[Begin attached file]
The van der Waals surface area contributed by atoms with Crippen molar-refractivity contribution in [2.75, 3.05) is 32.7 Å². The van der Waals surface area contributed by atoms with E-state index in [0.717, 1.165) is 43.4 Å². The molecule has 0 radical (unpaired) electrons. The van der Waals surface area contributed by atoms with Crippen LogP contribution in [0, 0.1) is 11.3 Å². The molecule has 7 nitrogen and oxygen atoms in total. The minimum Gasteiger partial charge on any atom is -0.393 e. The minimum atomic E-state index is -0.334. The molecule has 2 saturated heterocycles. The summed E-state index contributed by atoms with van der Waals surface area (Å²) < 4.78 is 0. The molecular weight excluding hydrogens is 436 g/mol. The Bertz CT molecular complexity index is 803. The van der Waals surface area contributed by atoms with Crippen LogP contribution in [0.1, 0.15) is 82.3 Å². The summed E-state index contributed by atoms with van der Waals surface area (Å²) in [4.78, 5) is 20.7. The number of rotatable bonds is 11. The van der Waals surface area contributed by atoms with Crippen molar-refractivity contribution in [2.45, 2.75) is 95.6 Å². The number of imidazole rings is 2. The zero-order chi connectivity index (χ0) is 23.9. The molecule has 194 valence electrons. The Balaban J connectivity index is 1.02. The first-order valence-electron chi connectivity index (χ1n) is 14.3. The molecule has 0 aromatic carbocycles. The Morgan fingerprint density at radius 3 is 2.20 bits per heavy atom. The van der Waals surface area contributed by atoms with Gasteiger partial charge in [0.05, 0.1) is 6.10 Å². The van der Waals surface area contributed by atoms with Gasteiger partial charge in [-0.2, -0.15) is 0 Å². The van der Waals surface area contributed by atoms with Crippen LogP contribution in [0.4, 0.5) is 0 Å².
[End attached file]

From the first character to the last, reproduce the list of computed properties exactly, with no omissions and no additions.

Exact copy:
The van der Waals surface area contributed by atoms with Crippen molar-refractivity contribution in [2.75, 3.05) is 32.7 Å². The van der Waals surface area contributed by atoms with E-state index in [0.717, 1.165) is 43.4 Å². The molecule has 0 radical (unpaired) electrons. The van der Waals surface area contributed by atoms with Crippen LogP contribution in [0, 0.1) is 11.3 Å². The molecule has 7 nitrogen and oxygen atoms in total. The minimum Gasteiger partial charge on any atom is -0.393 e. The minimum atomic E-state index is -0.334. The molecule has 2 saturated heterocycles. The summed E-state index contributed by atoms with van der Waals surface area (Å²) < 4.78 is 0. The molecular weight excluding hydrogens is 436 g/mol. The Bertz CT molecular complexity index is 803. The van der Waals surface area contributed by atoms with Crippen LogP contribution in [0.1, 0.15) is 82.3 Å². The summed E-state index contributed by atoms with van der Waals surface area (Å²) in [4.78, 5) is 20.7. The number of rotatable bonds is 11. The van der Waals surface area contributed by atoms with Crippen molar-refractivity contribution in [2.45, 2.75) is 95.6 Å². The number of imidazole rings is 2. The zero-order chi connectivity index (χ0) is 23.9. The molecule has 194 valence electrons. The Balaban J connectivity index is 1.02. The first-order valence-electron chi connectivity index (χ1n) is 14.3. The molecule has 0 aromatic carbocycles. The Morgan fingerprint density at radius 3 is 2.20 bits per heavy atom. The van der Waals surface area contributed by atoms with Gasteiger partial charge in [0.05, 0.1) is 6.10 Å². The van der Waals surface area contributed by atoms with Gasteiger partial charge in [-0.2, -0.15) is 0 Å². The van der Waals surface area contributed by atoms with Crippen LogP contribution in [0.4, 0.5) is 0 Å².